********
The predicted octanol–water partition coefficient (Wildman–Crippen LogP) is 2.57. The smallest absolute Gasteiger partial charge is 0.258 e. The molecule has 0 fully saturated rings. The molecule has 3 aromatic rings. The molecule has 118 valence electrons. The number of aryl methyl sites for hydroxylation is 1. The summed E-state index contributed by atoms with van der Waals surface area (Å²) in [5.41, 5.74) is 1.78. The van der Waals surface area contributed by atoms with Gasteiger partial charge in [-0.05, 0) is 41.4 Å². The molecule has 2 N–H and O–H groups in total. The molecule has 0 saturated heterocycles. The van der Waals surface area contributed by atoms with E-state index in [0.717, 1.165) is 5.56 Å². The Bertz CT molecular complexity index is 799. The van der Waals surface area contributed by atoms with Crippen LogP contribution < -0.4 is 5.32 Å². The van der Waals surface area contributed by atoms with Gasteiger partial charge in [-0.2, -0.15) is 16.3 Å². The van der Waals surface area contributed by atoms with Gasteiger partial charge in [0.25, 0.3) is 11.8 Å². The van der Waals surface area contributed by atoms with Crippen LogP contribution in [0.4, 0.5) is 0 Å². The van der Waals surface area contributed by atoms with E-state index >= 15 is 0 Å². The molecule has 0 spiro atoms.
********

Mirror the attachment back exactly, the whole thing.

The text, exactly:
The predicted octanol–water partition coefficient (Wildman–Crippen LogP) is 2.57. The smallest absolute Gasteiger partial charge is 0.258 e. The molecule has 0 fully saturated rings. The molecule has 3 aromatic rings. The molecule has 118 valence electrons. The number of aryl methyl sites for hydroxylation is 1. The summed E-state index contributed by atoms with van der Waals surface area (Å²) in [5.41, 5.74) is 1.78. The van der Waals surface area contributed by atoms with Gasteiger partial charge in [-0.05, 0) is 41.4 Å². The molecule has 2 N–H and O–H groups in total. The molecule has 0 saturated heterocycles. The van der Waals surface area contributed by atoms with E-state index in [0.717, 1.165) is 5.56 Å². The Bertz CT molecular complexity index is 799. The van der Waals surface area contributed by atoms with Crippen LogP contribution < -0.4 is 5.32 Å². The van der Waals surface area contributed by atoms with Gasteiger partial charge in [-0.2, -0.15) is 16.3 Å². The van der Waals surface area contributed by atoms with Gasteiger partial charge in [0.25, 0.3) is 11.8 Å². The van der Waals surface area contributed by atoms with Crippen LogP contribution in [0.4, 0.5) is 0 Å². The van der Waals surface area contributed by atoms with E-state index >= 15 is 0 Å². The molecule has 0 spiro atoms.